Select Committee on Northern Ireland Affairs Written Evidence


Memorandum submitted by Mr Brian Lennon, sj, Community Dialogue

  The following is the text of a leaflet published by Community Dialogue on ways to deal with the past in Northern Ireland. These comments are expanded in my recently published book: Peace Comes Dropping Slow: Dialogue and Conflict Management in Northern Ireland (Community Dialogue, 2004).


  "The past" is a polite term to cover over all the pain of nearly 35 years of conflict in which over 3,500 were killed out of our population of 1.5 million. Thousands more were physically injured. Tens of thousands lost loved ones. Nearly 20,000 went through our prisons.

  How do we get to a point where we are no longer dominated by the past?

  There are only a limited number of options:

    1.  Legal justice.

    2.  Reconciliation.

    3.  Truth.

    4.  Amnesia.

    5.  A mixture of the above.

    6.  Staying stuck in the past.

  It's worth looking at some of the pros and cons of each of these.


  Legal justice focuses on punishment through courts. But it is difficult to get convictions for Troubles-related crimes. Many murders took place decades ago so evidence is unreliable. When the IRA blew up the Forensic Laboratory in Belfast in 1992 they destroyed a lot of evidence. Under Agreement no one will serve more than two years. The police do not have the resources to investigate Troubles-related murders and current policing needs.

  So you may want legal justice but you are unlikely to get it.


  There are many different and often mutually exclusive meanings of reconciliation. Here are three:

    (a)  The Christian ideal: both forgiving and repenting are needed for reconciliation. Some Christians say repentance must come first, others that either can come first. Some say forgiving and apologising have no role in politics.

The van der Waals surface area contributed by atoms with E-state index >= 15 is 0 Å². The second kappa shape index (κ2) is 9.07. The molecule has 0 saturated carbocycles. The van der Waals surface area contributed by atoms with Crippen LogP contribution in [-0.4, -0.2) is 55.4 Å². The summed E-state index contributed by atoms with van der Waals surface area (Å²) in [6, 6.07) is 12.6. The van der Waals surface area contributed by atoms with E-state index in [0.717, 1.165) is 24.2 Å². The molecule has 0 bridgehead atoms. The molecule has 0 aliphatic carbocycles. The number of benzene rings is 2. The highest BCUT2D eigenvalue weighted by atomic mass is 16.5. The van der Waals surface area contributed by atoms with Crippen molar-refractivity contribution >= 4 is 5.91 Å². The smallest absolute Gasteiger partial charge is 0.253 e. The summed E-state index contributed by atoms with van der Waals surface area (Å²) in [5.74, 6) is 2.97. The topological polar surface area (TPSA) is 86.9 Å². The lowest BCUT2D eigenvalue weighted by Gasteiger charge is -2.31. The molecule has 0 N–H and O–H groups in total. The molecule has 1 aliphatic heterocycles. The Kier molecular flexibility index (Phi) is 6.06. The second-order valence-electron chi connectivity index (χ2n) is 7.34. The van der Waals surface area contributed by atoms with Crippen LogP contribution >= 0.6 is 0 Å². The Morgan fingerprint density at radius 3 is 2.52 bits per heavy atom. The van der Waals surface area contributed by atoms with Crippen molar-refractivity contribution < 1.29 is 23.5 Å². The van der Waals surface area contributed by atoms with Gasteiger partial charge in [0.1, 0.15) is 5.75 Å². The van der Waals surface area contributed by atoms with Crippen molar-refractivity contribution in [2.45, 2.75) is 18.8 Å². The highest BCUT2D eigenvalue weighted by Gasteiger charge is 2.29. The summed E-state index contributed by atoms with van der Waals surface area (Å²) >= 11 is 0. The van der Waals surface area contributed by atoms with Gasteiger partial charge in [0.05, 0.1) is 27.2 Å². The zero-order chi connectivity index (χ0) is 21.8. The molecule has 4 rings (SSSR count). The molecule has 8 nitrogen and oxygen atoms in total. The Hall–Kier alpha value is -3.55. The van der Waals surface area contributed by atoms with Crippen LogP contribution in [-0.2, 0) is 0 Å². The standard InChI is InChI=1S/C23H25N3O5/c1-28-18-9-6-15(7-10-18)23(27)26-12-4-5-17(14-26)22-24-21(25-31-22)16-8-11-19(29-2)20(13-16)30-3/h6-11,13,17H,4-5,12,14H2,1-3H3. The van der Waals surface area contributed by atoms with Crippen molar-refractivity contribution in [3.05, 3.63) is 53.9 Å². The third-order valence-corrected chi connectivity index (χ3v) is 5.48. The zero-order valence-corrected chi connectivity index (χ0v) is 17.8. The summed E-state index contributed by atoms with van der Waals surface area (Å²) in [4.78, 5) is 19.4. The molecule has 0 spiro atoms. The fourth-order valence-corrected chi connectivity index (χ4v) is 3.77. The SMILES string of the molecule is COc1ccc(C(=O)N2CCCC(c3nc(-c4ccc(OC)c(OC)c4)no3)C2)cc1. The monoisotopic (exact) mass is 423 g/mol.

(b)  Punishing the enemy.

    (c)  Developing partnerships for a mutually beneficial future, which says nothing about forgiving or repenting. Was the exchange of ambassadors between the USA and Vietnam 20 years after the end of their war an act of reconciliation, a business decision, a step towards reconciliation, or a bit of all of these?

    (d)  If you do a "Google" on the internet you will find many other uses of the term:

—  Reconciliation differs when it is between individuals, groups, or States. For example, if Aaron does something wrong to Joshua, then, if they are to be reconciled Aaron has to say sorry and Joshua has to forgive him.

—  With groups and States it is more complicated: what would reconciliation between the IRA and the DUP involve? An apology and the offer of forgiveness? A power-sharing deal for selfish reasons? Should the UK apologise to the Germans for the fire-storm at Dresden during World War II? Should the British apologise for the Famine, even though the British alive today were not around at the time?

—  Does talk of reconciliation in politics make any sense?

  Three points come out of all this: we need to say what we mean if we talk about reconciliation. We should distinguish inter-personal from group and political situations. And if we focus on wrongdoing we need to ask: "Who has done what wrong to whom?" Normally there will be great disagreement about this.


  Many victims are not interested in punishment, they simply want the truth. In South Africa perpetrators who did not tell the truth were refused amnesty by the Truth and Reconciliation Commission. But one side won that conflict. Here it was a military stalemate. There is not the same need for amnesty. Why then would either Government or paramilitaries tell the truth? Public inquiries are unlikely to lead to much truth: the Ministry of Defense lost the guns used at Bloody Sunday before the Saville Enquiry.